Slovenic National Home
Unchurched and free-thinking – sometimes anti-clerical – Slovenian immigrants decided in 1913 that they needed a center for their activities in Waukegan. They also wanted a large meeting hall for the wider Slovenian community. Fours years later, after endless selling of shares house-to-house, raffles, dances, and bazaars, building began: The shareholders did all the work. The cornerstone was laid on November 3, 1917, and the “Dom,” as the Slovenians called it, was completed at the end of December, 1918.
The hall’s location at 424 10th Street was not accidental. First, it was just a few blocks away from the main entrance to American Steel and Wire, where many Slovenians worked. Second, 10th Street was the Southside immigrant community’s downtown. Third, and perhaps most important, it was located just east of Mother of God, the Catholic Slovenian national parish. The free-thinkers, therefore, were asserting their presence within the community.
The Slovenic National Home was the immigrant community’s largest meeting space and cultural center. On the upper floor, its large auditorium sat 1200. On the top floor, it had six offices that it rented out. The street-level floor had a leased office as well as the shareholders’ club. There were smaller meeting spaces in the basement. Balina courts were on the lawn east of the building. For the next 40 or so years, numerous organizations created by first-generation unchurched and/or left-wing Slovenian immigrants met at the Home. Other ethnic groups, particularly left-wing, also used the building because of its size. Finns, for example, sometimes used the auditorium for plays they thought would attract an especially large crowd.
The Slovenic National Home played a critical role in the 1919 steel strike when it served as strike headquarters: The regular Sunday rallies and the weekly closed meetings of the strikers were held there. A typical Sunday rally featured the largely Finnish American Steel and Wire Band, musical performances in a variety of languages, and a prominent speaker. Mother Jones came in to rally the strikers in mid-October. When the city fathers decided to restore “order” in Waukegan, one of the things they did was to close down the meetings at the Dom. The strikers moved them to the considerably smaller Workers Hall.
The Dom continued to serve the labor movement well after the 1919 strike. Seven of the locals that the Steelworkers eventually organized in Waukegan and North Chicago met at the Slovenic National Home as did several other CIO unions. (By contrast, the skilled-trades unions almost always had their offices in the downtown area.) In its early years, the Lake County Industrial Union Council also met there.
In 1988, there was still enough commitment in the Slovenian-American community to celebrate the 70th anniversary of the Slovenic National Home with a dinner and polka dance. American Steel and Wire retirees and the SNPJ (Slovenic National Benefit Society) still were meeting there, but bingo and rentals were keeping it afloat. The city of Waukegan owned the building in 1991. Sometime after that, Sign of the Dove, a non-denominational Protestant church, bought the building; it still holds services there.
424 10th St
Current View, 2005
Slovenic National Home in 1952. From Zgodovina Slovenske Naselbine, Waukegan-North Chicago, IL, 1893-1952 (Waukegan, 1953).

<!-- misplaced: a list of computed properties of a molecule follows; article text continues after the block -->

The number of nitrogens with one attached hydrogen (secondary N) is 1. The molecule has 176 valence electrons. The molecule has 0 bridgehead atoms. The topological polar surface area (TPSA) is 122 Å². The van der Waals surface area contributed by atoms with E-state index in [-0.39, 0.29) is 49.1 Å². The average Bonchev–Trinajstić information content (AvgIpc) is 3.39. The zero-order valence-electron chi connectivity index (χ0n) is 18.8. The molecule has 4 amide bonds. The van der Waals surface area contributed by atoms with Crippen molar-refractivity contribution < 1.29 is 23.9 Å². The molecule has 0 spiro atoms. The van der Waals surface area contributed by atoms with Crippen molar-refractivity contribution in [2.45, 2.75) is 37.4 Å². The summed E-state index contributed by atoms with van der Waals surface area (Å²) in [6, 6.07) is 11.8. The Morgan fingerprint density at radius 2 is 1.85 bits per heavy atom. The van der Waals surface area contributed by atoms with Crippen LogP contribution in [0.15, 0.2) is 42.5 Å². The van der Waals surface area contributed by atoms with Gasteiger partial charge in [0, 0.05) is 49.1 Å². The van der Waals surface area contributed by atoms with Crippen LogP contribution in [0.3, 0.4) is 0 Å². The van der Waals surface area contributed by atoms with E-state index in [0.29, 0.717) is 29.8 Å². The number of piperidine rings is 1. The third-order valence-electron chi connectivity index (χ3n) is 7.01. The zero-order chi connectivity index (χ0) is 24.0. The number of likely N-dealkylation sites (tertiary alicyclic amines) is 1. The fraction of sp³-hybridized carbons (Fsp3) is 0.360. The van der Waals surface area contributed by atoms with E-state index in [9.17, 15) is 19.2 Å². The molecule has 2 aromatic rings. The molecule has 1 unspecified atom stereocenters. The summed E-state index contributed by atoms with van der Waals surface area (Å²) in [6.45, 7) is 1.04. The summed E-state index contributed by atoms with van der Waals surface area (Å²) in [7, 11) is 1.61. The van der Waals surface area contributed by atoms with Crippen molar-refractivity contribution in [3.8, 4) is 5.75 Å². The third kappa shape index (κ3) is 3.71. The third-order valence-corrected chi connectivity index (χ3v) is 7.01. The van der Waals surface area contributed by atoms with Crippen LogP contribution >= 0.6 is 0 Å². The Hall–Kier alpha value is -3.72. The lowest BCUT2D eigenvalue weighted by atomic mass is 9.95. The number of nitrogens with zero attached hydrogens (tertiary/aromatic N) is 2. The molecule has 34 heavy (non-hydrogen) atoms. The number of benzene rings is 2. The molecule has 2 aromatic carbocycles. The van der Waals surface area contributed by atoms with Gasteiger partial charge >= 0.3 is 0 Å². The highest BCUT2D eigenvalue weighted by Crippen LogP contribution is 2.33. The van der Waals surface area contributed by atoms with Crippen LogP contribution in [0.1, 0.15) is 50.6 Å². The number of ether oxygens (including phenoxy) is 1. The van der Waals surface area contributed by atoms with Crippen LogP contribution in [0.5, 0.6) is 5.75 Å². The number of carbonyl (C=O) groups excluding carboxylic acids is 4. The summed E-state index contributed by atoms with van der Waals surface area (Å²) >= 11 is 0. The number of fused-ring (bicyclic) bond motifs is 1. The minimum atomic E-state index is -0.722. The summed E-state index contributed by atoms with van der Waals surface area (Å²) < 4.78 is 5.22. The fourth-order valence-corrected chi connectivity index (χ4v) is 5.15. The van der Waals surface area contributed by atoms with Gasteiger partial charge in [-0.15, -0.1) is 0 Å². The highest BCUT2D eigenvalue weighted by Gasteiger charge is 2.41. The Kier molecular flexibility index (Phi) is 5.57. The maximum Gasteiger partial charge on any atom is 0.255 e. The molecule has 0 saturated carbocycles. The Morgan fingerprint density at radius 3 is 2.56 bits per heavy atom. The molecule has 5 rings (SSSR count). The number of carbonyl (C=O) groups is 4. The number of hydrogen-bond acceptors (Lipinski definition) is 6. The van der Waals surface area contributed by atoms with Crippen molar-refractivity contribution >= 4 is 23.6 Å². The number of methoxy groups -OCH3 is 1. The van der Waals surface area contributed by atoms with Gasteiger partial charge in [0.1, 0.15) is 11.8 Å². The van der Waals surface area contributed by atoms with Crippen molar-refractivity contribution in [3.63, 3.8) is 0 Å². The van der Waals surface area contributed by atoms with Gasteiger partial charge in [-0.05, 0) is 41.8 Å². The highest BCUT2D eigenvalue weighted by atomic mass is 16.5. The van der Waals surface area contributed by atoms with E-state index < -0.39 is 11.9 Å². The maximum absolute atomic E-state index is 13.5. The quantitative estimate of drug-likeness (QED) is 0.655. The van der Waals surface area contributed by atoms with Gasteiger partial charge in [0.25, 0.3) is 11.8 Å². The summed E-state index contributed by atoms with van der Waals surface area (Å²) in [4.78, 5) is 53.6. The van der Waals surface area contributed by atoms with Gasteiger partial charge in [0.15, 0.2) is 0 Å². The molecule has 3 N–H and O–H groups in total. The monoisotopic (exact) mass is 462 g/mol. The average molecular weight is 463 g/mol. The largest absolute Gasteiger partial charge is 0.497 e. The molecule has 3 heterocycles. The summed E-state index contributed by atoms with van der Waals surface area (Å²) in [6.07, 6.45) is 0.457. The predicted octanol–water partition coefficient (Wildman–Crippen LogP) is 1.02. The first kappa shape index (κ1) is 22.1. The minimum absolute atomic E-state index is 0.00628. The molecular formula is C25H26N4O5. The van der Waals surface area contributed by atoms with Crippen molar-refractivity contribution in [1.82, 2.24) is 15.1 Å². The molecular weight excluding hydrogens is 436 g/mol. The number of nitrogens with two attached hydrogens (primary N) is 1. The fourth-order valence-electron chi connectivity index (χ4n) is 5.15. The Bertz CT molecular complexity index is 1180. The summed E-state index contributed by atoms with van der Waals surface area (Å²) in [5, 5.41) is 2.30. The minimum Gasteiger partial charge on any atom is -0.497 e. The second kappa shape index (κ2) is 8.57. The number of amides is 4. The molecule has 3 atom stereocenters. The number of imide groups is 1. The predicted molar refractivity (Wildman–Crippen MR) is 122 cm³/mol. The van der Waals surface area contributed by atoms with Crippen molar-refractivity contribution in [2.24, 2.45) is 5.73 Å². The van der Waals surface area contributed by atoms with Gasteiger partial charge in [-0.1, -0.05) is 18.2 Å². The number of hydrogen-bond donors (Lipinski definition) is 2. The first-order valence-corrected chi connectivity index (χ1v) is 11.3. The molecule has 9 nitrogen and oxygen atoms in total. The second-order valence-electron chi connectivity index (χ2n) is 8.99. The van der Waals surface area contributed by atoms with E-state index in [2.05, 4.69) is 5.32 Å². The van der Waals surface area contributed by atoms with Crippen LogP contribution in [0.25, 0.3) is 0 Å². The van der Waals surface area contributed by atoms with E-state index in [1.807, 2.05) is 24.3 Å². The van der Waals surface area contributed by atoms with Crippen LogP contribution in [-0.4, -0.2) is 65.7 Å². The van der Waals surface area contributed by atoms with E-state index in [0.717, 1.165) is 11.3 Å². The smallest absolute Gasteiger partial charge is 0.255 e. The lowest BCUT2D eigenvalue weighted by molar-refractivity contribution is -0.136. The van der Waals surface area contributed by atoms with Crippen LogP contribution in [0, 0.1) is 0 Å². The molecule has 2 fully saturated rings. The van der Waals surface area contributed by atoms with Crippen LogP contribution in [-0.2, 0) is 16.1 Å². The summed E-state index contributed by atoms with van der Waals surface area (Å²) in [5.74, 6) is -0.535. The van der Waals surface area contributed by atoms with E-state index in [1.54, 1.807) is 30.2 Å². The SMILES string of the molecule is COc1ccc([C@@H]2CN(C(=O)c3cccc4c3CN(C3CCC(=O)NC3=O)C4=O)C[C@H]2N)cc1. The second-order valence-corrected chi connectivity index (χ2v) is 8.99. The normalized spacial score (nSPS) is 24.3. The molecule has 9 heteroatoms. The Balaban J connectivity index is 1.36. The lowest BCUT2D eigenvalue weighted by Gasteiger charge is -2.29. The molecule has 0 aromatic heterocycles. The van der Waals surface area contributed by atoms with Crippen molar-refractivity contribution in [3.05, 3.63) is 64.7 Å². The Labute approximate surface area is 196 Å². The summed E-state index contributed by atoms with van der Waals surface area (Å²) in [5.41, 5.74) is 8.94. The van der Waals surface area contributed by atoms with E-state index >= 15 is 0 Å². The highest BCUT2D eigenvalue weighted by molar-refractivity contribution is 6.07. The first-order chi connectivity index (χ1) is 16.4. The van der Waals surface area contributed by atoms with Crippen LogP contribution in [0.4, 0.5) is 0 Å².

Current View, 2005
Advertisement for Finnish play put on at Slovenic National Home in 1930. It appeared in Industrialisti, the Finnish-language Industrial Workers of the World newspaper, on December 16, 1930.
The Chicago Center for Working-Class Studies (CCWCS) is proud to present the Interactive Labor Trail, made possible by a generous grant from the Illinois Humanities Council. This on-line history resource builds on “The Labor Trail: Chicago's History of Working-Class Life and Struggle,” a map of 140 significant locations in the history of labor, migration, and working-class culture in Chicago and Illinois. The Labor Trail is the product of a joint effort to showcase the many generations of dramatic struggles and working-class life in the Chicago area's rich and turbulent past. The Trail's neighborhood tours invite you to get acquainted with the events, places, and people -- often unsung -- who have made the city what it is today. In addition, the statewide map is just a starting point for further exploration of Illinois' labor heritage. This Interactive Labor Trail expands the number of locations and provides a greater depth of information, while giving map users the chance to add their knowledge of locations and events in the Chicago area’s working-class history.
We invite all individuals, groups, and institutions interested in the labor and working-class history of Chicago, Cook County, the Calumet Region, and Illinois to contribute to the map. Users can add new sites, edit or build upon existing entries with additional text, photographs, primary sources, audio and video files, as well as links to related websites.
Easy-to-use instructions for adding to the on-line version of the map are available at www.labortrail.org.
More information on the Chicago Center for Working-Class Studies is available at: www.workingclassstudies.org
The Labor Trail: Chicago's History of Working-Class Life and Struggle
Leon Fink, University of Illinois at Chicago
Tobias Higbie, Newberry Library
Lisa Oppenheim, Chicago Metro History Education Center
Liesl Miller Orenic, Dominican University
Jeffrey Helgeson, University of Illinois at Chicago
Aaron Max Berkowitz, University of Illinois at Chicago; John H. Flores, University of Illinois at Chicago; Erik Gellman, Northwestern University; Dan Harper, University of Illinois at Chicago; Emily LaBarbera-Twarog, University of Illinois at Chicago
William Atwood and Melissa Palmer